Wednesday, November 07, 2007

Mini-Review: A Gem of a Play at Northeastern University – “You Can’t Take It with You.”

I attended the opening night performance of “You Can’t Take It with You” last evening for one reason – and one reason only: I know a member of the cast. I believe in supporting local theater, so I was there to lend my support. I walked away having been treated to one of my most enjoyable theater-going experiences in a long time. I see a lot of plays, and I am a pretty tough critic, so for me to be impressed with this production says a great deal about the quality that this team from Northeastern have built into this show. They pulled off this notable accomplishment in part by adding life and panache to an old chestnut of the stage repertoire. I am writing this review to encourage any theater lover in the Boston area to catch one of the remaining performances on the campus of NU. It may be the best investment of your entertainment dollar that you can make this fall in the Boston area.

When Bostonians think about Northeastern University, two things normally come to mind: engineering and the Co-op program that places NU students in real-world work situations in their chosen profession. Very few Boston natives would name the Theater Department as one of the school’s strengths. The truth is, I have now attended quite a few NU student productions, and I have never walked away disappointed.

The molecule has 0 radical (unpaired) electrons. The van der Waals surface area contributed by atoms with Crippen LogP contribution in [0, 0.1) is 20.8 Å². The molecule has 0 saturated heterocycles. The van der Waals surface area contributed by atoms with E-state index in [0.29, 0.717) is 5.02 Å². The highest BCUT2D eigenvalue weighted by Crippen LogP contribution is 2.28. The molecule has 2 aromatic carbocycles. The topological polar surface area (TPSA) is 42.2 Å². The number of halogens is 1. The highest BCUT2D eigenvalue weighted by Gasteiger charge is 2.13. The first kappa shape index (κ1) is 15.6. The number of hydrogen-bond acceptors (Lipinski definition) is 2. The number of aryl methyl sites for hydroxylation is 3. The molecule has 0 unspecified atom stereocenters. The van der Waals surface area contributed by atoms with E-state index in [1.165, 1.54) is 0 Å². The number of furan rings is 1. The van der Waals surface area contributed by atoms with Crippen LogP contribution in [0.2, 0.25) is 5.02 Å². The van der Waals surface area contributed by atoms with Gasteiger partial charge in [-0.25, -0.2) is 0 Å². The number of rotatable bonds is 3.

Under the adept direction of Professor Del Lewis, the flawless ensemble cast treats the audience to three enchanting acts that artfully blend benign mayhem with folk wisdom – all framed in an evocative set that should win an award for verisimilitude. The moment I walked into the theater and saw the set, I felt myself instantaneously transported to a simpler time – an era when the IRS and the concept of income tax was an innovative idea. There was nothing “taxing” about watching this cast create and develop plausible and lovable characters that, in less capable hands, could have devolved into stereotypes and caricatures. This beautifully-written play, that won the Pulitzer Prize in 1936 for Moss Hart and George S. Kaufman, is a true ensemble piece, and Lewis’ troupe of actors has no weak links. The zany family and fellow-travelers that stand as the emotional center piece of the play - offspring of the pater familias, Grandpa Martin Vanderhof - raise eccentricity to an art form. As off-center as they may be, this is a motley crew that I would enjoy vacationing with or sharing a meal with.

My final word on how much I loved this production is that I have just re-arranged my schedule to allow me to see another performance of the show next week. I would love to have you join me!



Detail about the play taken from the NU Student Activities website:

The Department of Theatre presents "You Can’t Take It with You" by Moss Hart and George S. Kaufman. Directed by Del Lewis. This Pulitzer Prize winning play introduced the phrase "you can't take it with you" into American culture. A humorous treatment of carpe diem and the notion that making money isn't life's only purpose. It follows the antics of two families: Tony Kirby has fallen in love with Alice Sycamore. Alice's delightful, eccentric family plans a nice dinner for the two families; but the Kirbys come on the wrong night . . . a formula for a comedic romp which has become classic. This play is the original!

Location: Northeastern University, Studio Theater, 1st Floor, Curry Center

Cost: General Tickets: $17; student discount with NU ID

8:00 PM – November 7-10 and November 13-17

E-mail or phone contact: Carol Najarian:, 617-373-2245

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